Chesterton Tribune



Lt. Col (retired) H. Guice Tinsley passes away at age 86

Back To Front Page


People sometimes say the early astronauts had “The Right Stuff.” Family and friends thought of Guice Tinsley that way. He seemed larger than life, able to handle any situation with cool confidence, charm, and a lively wit.

Henry Guice Tinsley Jr., retired Air Force lieutenant colonel and former FAA official, died Jan. 12, 2018, after a battle with lung cancer and COPD. He was 86.

Guice was born in Porter, Indiana, on Aug. 18, 1931. He was the son of Henry Guice Tinsley Sr., a steel-mill foreman, and Effie Margaret Tinsley, a homemaker. Guice was an adventurous and mischievous boy who loved to ride his horse, Trigger, in rodeo races.

A natural athlete, Guice ran track and played basketball at Chesterton High School. In his senior year, the basketball team he captained made it to the Indiana State Finals. He graduated in 1949.

Guice met Nancy Kanold, who lived down the street, when they were children. Their older sisters sometimes would babysit the two of them together. Guice and Nancy formed a lasting bond, going on to marry in 1952 and remained loving partners until Guice’s death.

As a student at Purdue University, Guice took part in the ROTC program, training to become an Air Force pilot. He graduated in 1953 with a BS degree in mechanical engineering and entered the service.

Guice and Nancy were already parents of a daughter, Terry Lynn, when they moved to FŸrstenfeldbruck, Germany, where Guice was assigned to train former Luftwaffe pilots to fly jets. A second daughter, Tracy, and a son, Michael, were born in Germany.

The family returned to the United States, where another daughter, Tammy, was born in 1959. They eventually moved to Apple Valley, California, near Edwards Air Force Base.

Guice served in Vietnam as a staff development engineer and tactical fighter pilot. He rose to the rank of lieutenant colonel and received many commendations and medals, including the Distinguished Flying Cross. He was invited to become an Air Force One pilot but declined this honor because the job would have kept him away from home too much.

The family relocated to Maryland, and after Guice retired from the Air Force in 1976, he joined the Federal Aviation Administration, where he held a variety of management positions. He also earned an MBA from The George Washington University. When Guice retired from the FAA, he was honored with the agency’s Distinguished Career Service award.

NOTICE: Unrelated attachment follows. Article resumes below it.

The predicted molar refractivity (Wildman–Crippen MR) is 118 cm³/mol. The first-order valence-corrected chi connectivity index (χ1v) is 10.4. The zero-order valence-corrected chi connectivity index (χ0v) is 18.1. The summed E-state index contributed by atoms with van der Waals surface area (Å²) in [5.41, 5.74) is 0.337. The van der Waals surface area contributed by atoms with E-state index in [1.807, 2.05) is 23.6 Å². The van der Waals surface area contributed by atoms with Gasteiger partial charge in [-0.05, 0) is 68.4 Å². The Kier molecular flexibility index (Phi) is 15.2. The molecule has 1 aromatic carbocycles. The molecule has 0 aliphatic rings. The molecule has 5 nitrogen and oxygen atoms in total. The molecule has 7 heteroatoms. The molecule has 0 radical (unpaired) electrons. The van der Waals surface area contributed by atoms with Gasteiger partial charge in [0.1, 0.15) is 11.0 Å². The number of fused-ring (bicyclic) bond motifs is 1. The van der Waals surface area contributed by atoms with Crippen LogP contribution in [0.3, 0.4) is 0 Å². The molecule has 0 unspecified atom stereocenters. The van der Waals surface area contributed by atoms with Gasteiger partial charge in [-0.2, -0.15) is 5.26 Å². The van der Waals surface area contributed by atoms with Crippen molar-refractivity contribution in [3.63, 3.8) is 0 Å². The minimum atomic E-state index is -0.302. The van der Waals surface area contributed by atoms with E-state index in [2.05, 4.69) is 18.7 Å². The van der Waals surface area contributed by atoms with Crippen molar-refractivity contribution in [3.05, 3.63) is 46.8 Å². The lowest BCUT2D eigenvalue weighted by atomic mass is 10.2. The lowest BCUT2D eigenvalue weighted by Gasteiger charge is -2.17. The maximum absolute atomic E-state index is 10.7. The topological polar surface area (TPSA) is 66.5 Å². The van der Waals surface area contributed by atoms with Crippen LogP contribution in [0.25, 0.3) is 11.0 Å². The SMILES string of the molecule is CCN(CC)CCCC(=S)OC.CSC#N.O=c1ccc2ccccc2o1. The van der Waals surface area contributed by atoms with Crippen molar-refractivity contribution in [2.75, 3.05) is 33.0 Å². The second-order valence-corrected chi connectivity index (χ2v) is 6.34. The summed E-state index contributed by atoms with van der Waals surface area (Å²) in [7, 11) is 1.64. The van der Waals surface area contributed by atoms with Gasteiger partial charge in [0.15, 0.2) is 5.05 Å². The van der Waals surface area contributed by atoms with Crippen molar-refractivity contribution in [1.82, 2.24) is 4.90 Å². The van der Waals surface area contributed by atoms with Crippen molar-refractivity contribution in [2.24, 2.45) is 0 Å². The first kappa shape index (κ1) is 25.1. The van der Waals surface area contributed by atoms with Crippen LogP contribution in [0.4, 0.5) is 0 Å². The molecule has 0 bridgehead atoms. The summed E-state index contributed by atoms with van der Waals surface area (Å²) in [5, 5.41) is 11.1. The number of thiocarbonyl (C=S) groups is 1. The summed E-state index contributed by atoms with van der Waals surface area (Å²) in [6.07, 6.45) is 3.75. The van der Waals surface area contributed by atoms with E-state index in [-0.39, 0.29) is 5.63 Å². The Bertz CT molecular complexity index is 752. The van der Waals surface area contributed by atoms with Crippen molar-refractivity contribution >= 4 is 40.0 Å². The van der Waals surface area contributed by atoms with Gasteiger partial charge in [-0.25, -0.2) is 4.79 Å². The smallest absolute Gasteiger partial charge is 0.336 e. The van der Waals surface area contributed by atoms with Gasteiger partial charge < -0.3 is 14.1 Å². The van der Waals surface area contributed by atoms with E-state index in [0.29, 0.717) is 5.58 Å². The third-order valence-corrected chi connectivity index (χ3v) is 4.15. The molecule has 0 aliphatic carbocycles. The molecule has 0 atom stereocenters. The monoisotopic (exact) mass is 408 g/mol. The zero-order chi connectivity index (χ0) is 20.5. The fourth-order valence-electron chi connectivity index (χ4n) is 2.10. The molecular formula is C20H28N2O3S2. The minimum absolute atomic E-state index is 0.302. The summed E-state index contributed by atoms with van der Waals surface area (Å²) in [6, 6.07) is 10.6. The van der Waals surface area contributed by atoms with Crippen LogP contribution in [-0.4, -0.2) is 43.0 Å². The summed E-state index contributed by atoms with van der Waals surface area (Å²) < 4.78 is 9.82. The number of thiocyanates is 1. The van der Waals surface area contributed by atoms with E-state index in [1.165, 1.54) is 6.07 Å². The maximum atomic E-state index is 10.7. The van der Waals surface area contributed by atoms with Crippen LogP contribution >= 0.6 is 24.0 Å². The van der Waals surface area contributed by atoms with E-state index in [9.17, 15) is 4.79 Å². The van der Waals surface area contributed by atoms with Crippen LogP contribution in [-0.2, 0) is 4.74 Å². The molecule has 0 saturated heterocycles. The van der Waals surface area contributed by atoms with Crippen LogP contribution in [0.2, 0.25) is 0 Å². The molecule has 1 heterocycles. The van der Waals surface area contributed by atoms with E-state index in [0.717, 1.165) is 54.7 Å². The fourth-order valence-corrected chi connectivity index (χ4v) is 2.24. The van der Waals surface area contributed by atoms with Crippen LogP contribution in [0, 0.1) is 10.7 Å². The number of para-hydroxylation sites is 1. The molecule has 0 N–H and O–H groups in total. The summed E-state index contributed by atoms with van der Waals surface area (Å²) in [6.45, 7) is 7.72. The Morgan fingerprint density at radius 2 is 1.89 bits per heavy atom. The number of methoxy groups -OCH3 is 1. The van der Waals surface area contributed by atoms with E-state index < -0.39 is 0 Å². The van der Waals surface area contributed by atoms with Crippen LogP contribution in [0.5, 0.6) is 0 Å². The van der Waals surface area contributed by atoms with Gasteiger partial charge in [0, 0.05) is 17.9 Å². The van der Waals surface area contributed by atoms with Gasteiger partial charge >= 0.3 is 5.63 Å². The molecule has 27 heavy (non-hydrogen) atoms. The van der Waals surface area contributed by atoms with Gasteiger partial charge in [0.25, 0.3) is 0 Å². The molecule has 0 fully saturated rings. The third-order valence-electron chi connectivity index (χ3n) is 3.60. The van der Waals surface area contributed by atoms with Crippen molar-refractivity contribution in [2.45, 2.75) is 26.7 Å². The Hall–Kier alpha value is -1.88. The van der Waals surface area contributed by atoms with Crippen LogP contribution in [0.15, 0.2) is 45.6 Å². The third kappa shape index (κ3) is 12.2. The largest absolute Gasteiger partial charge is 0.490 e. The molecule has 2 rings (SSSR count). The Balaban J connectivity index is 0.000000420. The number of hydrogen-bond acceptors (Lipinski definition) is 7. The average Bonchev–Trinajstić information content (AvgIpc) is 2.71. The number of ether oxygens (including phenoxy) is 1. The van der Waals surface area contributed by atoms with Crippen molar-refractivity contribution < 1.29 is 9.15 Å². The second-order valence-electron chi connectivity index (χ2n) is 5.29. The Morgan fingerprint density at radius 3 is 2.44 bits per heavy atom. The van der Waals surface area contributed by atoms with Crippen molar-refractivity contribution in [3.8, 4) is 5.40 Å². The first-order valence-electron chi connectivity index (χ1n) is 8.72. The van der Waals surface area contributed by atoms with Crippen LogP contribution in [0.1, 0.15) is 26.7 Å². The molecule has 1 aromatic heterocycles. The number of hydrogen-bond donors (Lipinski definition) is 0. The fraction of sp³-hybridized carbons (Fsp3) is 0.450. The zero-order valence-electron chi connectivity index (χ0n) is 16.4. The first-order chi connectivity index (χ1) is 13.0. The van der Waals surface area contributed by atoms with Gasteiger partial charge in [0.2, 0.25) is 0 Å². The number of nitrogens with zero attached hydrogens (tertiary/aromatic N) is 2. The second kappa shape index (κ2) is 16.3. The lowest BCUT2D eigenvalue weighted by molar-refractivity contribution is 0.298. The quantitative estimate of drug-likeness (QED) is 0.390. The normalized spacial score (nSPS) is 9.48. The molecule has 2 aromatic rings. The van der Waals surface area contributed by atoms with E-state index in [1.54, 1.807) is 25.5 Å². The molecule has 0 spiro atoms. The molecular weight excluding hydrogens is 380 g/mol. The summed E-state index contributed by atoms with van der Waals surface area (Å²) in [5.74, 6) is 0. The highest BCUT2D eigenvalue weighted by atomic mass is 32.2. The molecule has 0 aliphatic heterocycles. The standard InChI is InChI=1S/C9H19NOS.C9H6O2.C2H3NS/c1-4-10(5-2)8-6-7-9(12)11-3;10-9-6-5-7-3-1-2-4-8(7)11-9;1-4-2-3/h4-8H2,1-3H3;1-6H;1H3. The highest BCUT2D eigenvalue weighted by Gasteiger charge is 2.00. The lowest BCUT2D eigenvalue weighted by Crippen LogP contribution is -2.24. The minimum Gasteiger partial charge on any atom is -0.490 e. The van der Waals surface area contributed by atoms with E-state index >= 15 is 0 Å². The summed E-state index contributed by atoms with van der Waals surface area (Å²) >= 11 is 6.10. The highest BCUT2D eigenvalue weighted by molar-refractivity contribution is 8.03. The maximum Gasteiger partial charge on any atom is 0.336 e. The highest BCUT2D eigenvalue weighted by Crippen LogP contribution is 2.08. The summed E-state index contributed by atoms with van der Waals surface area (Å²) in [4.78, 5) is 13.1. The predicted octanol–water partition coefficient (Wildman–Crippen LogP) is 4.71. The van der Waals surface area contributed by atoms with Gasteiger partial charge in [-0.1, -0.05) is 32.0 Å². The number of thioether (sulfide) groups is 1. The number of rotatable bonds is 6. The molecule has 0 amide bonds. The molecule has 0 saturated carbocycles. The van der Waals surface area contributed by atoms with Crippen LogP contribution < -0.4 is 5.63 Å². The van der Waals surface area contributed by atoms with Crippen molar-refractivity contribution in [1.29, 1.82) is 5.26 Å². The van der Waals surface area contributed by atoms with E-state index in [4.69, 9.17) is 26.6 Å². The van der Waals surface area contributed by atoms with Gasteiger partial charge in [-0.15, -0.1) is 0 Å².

In Upper Marlboro, the family built a Spanish-style house, a replica of their Apple Valley home. Guice used the surrounding acreage to indulge his love of horses, raising and racing thoroughbreds.

Guice and Nancy were inseparable, traveling and doing projects together, and relishing each other’s company so much that it was fun just to be around them. They enjoyed frequent reunions with their children and grandchildren, as well as visits from friends from around the world.

Guice’s children remember him as always being there for them, willing to drop everything and help out with whatever challenges they faced. And he was an adoring grandfather, proud of the accomplishments of his grandchildren, and great-grandson.

Guice is survived by Nancy; their children Terry Lynn Tinsley, Tracy Tinsley Miller, Michael Tinsley (and wife Adele), and Tammy Tinsley; grandchildren Shelly, Stephanie, Matthew, Alex, Michael, Katie, Maggie Lynn, Brett, and Travis; and great-grandson Jayden. Guice is also survived by his sister Georgianne King and numerous nieces and nephews.

He was predeceased by his sister Maggie Lynne Richards.

Guice’s family and friends miss him tremendously, but they also cherish many warm memories of his full and happy life. He was charming, outgoing, and full of life. Spending time with him felt like a party.



Posted 2/28/2018




Search This Site:

Custom Search